Nowadays, many players use Bergen jump responses of 3♣,3 and 3M to 1 of a Major, to show a good fit of at least 4 cards in the Major and 6-9 points (3♣),10-11 points (3♦) and less than 6 points (3M), the latter being preemptive. Personally, I don't particularly like Bergen raises and prefer using direct raises based on LTC, 1M-2M showing an LTC of 9, 1M-3M an LTC of 8, leaving the way open for jump shift responses (3♣, 3, 2♠ over 1, 3over 1♠) to show strong rebiddable suits with more than a minimum opening bid and suggestive of slam possibilities. A direct jump to 4M over1M shows 5 or more cards in opener's suit and is generally pre-emptive with 5-8 points.

Be that as it may, with both the Bergen and LTC approaches, direct raises in the Major are limit, non-forcing bids, so what do you do when you, yourself, have an opening bid opposite partner's 1M opening? If your hand is unbalanced, your choice of response is virtually unlimited. Even with support in your partner's Major, you may, of course, chose to bid your own suit, forcing for one round, and show your support in a subsequent bid – an approach that I generally endorse. For example, partner opens 1 and you are sitting with ♠ 9 3, K J 4 3, K 10, ♣ A Q J 9 8. While your side can almost certainly make a game in Hearts, a direct jump to 4 is wrong: Your hand is simply too strong for that bid and it virtually kills off any possibility of your side reaching a slam if there is one to be bid. Alternatively, you lose nothing by making the perfectly valid bid of 2♣. You can always jump to the Heart game if partner responds weakly to your Club bid.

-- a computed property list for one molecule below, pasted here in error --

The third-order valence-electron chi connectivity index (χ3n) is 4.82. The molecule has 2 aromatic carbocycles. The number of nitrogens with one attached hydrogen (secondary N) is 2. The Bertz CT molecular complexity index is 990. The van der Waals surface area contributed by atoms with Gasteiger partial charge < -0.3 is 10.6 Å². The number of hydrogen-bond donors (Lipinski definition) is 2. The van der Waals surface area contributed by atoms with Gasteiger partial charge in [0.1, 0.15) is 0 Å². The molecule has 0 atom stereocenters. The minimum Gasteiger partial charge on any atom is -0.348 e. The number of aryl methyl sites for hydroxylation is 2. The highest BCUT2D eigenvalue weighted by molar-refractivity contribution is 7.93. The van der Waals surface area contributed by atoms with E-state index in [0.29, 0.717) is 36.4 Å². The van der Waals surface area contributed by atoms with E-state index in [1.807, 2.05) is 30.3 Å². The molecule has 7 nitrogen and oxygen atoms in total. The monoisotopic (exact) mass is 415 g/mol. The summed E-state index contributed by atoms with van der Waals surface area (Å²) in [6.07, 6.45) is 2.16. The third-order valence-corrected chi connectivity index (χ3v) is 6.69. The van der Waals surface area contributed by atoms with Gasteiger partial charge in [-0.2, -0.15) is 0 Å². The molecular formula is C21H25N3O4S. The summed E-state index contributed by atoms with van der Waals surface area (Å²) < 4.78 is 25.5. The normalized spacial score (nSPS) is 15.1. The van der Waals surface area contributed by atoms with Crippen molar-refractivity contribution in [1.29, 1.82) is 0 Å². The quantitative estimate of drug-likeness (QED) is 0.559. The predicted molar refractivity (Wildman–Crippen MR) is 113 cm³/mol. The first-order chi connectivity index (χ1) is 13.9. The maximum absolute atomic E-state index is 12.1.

An important point to bear in mind is that a 4-4 fit in a Major generally plays better than a 5-3 one, so partners should not bypass the bidding of 4 cards in the other Major where possible. With a hand like ♠ Q 9 3 2, K J 4 , 7 , ♣ A Q J 9 8, over 1 you should bid 1♠ rather than 2♣. If partner opens the bidding with 1♠ and you have ♠ 9 3, K J 4 3, K 10, ♣ A Q J 9 8 you cannot bid 2♥ with only 4 cards in that suit, but no problem: You can bid 2♣ and partner is obliged to bid 2 with 4+ cards in Hearts, which you will raise to game in the second Major.

There is one situation which bears special attention: You have a 4-4-4-1 distribution (possibly also 4-4-5-0 or 4-5-3-1) with 4 card support for partner's Major and 12-15 points in the suits outside of the singleton, you should make a Splinter bid, a triple jump in the suit of the singleton or void. Say you hold ♠3, K J 4 3, K 10 9 7, ♣ A Q 9 8, and partner opens 1. A jump to 3♠ perfectly describes your hand. Partner with, say, ♠9 6 4 A Q10 4 3, A Q J 9, ♣ 8, has no wasted values in Spades and with your12+ HCP dovetailing with his otherwise modest holdings in Hearts and the Minors, will now bid 4 or 4NT to explore the possibility of a Heart slam.